“We have a lot of these local companies that are choosing to put their businesses in this village, and I think it’s very important for us to accept them here,” said BRVA’s Dillon. What’s happening with new development is “great for our businesses because it brings in lunchtime traffic—we’re looking good.”
Carving a path
One major parcel that hasn’t been redeveloped is the former Broad Ripple High School, which shuttered in 2018. Indianapolis Public Schools has expressed interest in selling the property, but the district said it’s still hamstrung by a rule requiring it to first offer the building to charter schools for $1—something IPS has said isn’t financially feasible.
Currently, the building is used for a variety of district-wide functions, including training sessions, immunization and vaccine clinics, athletic events and as the hub for the system’s facilities management team.
“Our district has continued to advocate at the Statehouse for a change in the $1 charter school law to have the needed flexibility to consider all possible opportunities for future use of this valuable asset and property,” IPS said in a statement. “Unfortunately, we’ve not yet been successful, [though] our position remains unchanged. As our ‘Rebuilding Stronger’ planning work continues, we look forward to considering the future of Broad Ripple High School.”
Catherine Esselman, principal of local real estate advisory Cat Consulting, said that, while the question of the high school’s future is a challenge, the uncertainty is not necessarily a hindrance for the neighborhood and its growth prospects.
“It’s just not on the table until it is,” she said. “It’s such a big parcel, so it won’t be just one thing. It would be a multiphase redevelopment initiative … but [there’s] no doubt that whatever it will be [will] be very important.”
She said that site has some advantages over ones a few blocks west, closer to the commercial core of Broad Ripple, because whatever goes on those parcels has to directly interplay with plans for nearby properties.
Dillon, of the village association, said residents are generally more receptive to developments than they once were—particularly those that will add density to the neighborhood. She said there’s also been some consideration to updating the long-standing Envision Broad Ripple Plan, which was last modified in 2012.
One goal, Dillon said, is to keep the neighborhood affordable. “That’s something that’s very important to us; we don’t want to put up a bunch of developments that are not affordable for people to live in,” she said. “We want people to be able to find great places in the village.”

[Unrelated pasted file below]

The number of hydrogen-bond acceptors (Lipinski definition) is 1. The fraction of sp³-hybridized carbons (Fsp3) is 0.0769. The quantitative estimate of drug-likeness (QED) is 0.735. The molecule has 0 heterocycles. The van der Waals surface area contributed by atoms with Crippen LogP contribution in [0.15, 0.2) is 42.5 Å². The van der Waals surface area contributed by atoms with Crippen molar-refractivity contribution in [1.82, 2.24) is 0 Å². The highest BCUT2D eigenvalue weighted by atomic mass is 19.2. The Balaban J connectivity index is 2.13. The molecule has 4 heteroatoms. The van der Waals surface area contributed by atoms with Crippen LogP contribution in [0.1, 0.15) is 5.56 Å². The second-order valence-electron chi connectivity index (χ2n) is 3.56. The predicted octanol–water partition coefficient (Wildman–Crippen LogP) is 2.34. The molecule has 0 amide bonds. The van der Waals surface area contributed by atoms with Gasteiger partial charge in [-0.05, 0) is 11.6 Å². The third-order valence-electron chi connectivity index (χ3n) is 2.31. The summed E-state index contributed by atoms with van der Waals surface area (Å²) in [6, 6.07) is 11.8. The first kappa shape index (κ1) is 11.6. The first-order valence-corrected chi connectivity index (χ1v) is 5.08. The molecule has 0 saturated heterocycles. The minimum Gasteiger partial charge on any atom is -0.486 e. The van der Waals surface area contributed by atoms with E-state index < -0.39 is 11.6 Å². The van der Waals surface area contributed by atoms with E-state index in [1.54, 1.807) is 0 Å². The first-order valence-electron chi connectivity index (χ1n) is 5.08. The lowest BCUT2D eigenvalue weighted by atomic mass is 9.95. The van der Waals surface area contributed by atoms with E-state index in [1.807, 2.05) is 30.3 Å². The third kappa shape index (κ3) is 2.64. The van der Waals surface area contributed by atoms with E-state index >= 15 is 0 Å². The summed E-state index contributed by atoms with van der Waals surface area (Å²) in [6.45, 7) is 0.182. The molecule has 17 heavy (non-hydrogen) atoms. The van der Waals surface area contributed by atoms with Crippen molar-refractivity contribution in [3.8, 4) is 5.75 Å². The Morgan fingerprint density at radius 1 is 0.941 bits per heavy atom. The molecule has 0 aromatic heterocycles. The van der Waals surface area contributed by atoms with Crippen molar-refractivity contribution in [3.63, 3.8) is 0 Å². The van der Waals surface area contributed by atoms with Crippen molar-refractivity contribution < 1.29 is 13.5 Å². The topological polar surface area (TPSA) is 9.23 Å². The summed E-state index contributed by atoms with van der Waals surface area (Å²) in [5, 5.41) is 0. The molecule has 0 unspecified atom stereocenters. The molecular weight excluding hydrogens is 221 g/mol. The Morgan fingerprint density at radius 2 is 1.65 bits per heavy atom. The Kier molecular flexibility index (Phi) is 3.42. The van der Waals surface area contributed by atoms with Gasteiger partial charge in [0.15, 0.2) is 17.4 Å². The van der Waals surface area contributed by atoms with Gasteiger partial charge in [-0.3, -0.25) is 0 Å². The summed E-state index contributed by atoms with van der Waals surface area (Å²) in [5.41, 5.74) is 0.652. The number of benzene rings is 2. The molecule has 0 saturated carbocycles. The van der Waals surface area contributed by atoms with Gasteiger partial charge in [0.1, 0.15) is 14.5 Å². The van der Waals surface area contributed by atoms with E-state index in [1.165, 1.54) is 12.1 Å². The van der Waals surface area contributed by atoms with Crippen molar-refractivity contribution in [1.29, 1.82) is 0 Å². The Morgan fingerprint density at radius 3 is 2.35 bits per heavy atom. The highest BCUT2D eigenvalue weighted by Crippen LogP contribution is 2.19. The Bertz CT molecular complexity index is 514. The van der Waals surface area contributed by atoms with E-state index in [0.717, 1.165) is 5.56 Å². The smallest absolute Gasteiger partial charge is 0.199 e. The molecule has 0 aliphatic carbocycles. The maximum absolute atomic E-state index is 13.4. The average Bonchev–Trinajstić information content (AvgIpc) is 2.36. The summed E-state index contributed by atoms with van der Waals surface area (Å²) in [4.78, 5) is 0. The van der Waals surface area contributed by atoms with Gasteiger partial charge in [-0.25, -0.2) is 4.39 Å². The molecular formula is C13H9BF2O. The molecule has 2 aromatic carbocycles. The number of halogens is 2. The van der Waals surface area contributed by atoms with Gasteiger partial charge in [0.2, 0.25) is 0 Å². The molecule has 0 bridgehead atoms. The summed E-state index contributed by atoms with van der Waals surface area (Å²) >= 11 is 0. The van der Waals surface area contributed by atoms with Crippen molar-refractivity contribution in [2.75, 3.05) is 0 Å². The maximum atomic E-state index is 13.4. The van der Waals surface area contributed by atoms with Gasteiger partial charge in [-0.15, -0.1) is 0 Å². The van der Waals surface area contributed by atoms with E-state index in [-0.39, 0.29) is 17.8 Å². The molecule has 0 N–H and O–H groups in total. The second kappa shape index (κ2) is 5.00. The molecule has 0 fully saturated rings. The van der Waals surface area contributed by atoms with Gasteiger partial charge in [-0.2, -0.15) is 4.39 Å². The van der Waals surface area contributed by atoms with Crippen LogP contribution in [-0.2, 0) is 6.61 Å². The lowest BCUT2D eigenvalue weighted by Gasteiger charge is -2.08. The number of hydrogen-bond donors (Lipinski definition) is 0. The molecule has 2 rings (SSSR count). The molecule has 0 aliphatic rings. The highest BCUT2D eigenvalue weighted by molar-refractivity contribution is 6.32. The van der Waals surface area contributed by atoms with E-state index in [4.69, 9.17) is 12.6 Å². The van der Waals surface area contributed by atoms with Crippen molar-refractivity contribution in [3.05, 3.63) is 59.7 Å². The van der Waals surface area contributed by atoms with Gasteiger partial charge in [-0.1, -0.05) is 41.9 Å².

And she said affordability will be key to long-term, diverse growth in the neighborhood, which is attractive to people at many price points because it is walkable, on the Red Line and has easy access to amenities on the north side and downtown.
A pricey proposition
Rents have been on the rise in Broad Ripple. The CBRE report said rents rose 11% in 2021, with some complexes raising prices as much as 20%. Another 10.7% increase is expected this year.
But Dillon said the development on the former Kroger site might actually help stabilize rents, because the addition of 200 apartments will help provide more supply to meet increasing demand.
“It’s not cheap to live in multifamily units,” she said, “so if we can try to add some more [units] in there, maybe we’ll be able to balance out that expense for people and make it a little bit more affordable to live” in the area.
That’s not to say those new apartments will be the affordable ones. The Kroger development apartments will be priced at about $1,150 a month for a basic studio unit to about $2,200 per month for the largest two-bedrooms, said Brad Vogelsmeier, vice president of development for Milhaus.
Compare that to the average rent of $1,251 per month for a two-bedroom, two-bath in Marion County, according to a November 2021 report from the Indianapolis multifamily office of Chicago-based Cushman & Wakefield. The average rate for a two-bedroom, two-bath unit in a so-called Class A building—those built in the last 15 years or so and with high-end amenities—was $1,461 in 2021.
And the Kroger project—where about 65% of the apartments will be studio and one-bedroom units, with the remainder two-bedrooms—has no plans to set aside units for lower-income residents. That is typically required when developers seek city incentives, which hasn’t happened in this project.
Instead, the construction of more, newer apartments could help make older ones more affordable. In addition, Vogelsmeier said he expects future projects in the neighborhood to use incentives and therefore offer subsidized units.
Steve LaMotte, a multifamily broker with the Indianapolis office of CBRE, said he’s not sure the additional apartments will lead to drops in rental prices anytime soon.
“The fundamentals of the multifamily space are extremely, extremely solid and it’s a tight market” for renters, he said. “Broad Ripple is experiencing significant rent growth, and everything’s leasing up very well.”•